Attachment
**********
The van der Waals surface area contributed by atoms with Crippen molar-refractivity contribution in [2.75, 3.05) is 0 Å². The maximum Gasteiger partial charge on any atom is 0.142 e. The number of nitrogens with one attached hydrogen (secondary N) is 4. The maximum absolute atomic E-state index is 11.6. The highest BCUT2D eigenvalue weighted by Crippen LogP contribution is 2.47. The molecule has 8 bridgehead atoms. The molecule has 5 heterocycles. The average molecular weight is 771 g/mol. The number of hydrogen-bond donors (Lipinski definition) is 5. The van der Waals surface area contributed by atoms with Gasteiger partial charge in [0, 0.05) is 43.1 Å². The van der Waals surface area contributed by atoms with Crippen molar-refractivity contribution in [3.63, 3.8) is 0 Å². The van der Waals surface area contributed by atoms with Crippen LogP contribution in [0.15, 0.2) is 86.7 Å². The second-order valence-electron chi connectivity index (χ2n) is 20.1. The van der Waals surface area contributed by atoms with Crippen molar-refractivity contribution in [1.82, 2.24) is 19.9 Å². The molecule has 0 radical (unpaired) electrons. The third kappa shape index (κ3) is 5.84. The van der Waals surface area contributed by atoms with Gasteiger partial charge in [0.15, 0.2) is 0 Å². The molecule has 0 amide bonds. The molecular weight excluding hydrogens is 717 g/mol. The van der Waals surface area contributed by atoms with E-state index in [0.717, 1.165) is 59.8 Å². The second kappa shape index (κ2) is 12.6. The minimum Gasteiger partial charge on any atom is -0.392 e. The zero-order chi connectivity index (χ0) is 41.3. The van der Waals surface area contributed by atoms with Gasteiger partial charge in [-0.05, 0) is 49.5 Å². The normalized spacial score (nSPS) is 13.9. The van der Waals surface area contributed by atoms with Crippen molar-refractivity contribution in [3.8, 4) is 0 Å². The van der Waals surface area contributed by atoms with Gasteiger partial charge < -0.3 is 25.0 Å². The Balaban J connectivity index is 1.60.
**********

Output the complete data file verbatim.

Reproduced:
The van der Waals surface area contributed by atoms with Crippen molar-refractivity contribution in [2.75, 3.05) is 0 Å². The maximum Gasteiger partial charge on any atom is 0.142 e. The number of nitrogens with one attached hydrogen (secondary N) is 4. The maximum absolute atomic E-state index is 11.6. The highest BCUT2D eigenvalue weighted by Crippen LogP contribution is 2.47. The molecule has 8 bridgehead atoms. The molecule has 5 heterocycles. The average molecular weight is 771 g/mol. The number of hydrogen-bond donors (Lipinski definition) is 5. The van der Waals surface area contributed by atoms with Gasteiger partial charge in [0, 0.05) is 43.1 Å². The van der Waals surface area contributed by atoms with Crippen molar-refractivity contribution in [3.63, 3.8) is 0 Å². The van der Waals surface area contributed by atoms with Crippen LogP contribution in [0.15, 0.2) is 86.7 Å². The second-order valence-electron chi connectivity index (χ2n) is 20.1. The van der Waals surface area contributed by atoms with Crippen molar-refractivity contribution in [1.82, 2.24) is 19.9 Å². The molecule has 0 radical (unpaired) electrons. The third kappa shape index (κ3) is 5.84. The van der Waals surface area contributed by atoms with Gasteiger partial charge in [0.15, 0.2) is 0 Å². The molecule has 0 amide bonds. The molecular weight excluding hydrogens is 717 g/mol. The van der Waals surface area contributed by atoms with E-state index in [0.717, 1.165) is 59.8 Å². The second kappa shape index (κ2) is 12.6. The minimum Gasteiger partial charge on any atom is -0.392 e. The zero-order chi connectivity index (χ0) is 41.3. The van der Waals surface area contributed by atoms with Gasteiger partial charge in [-0.05, 0) is 49.5 Å². The normalized spacial score (nSPS) is 13.9. The van der Waals surface area contributed by atoms with Crippen molar-refractivity contribution in [3.8, 4) is 0 Å². The van der Waals surface area contributed by atoms with Gasteiger partial charge < -0.3 is 25.0 Å². The Balaban J connectivity index is 1.60.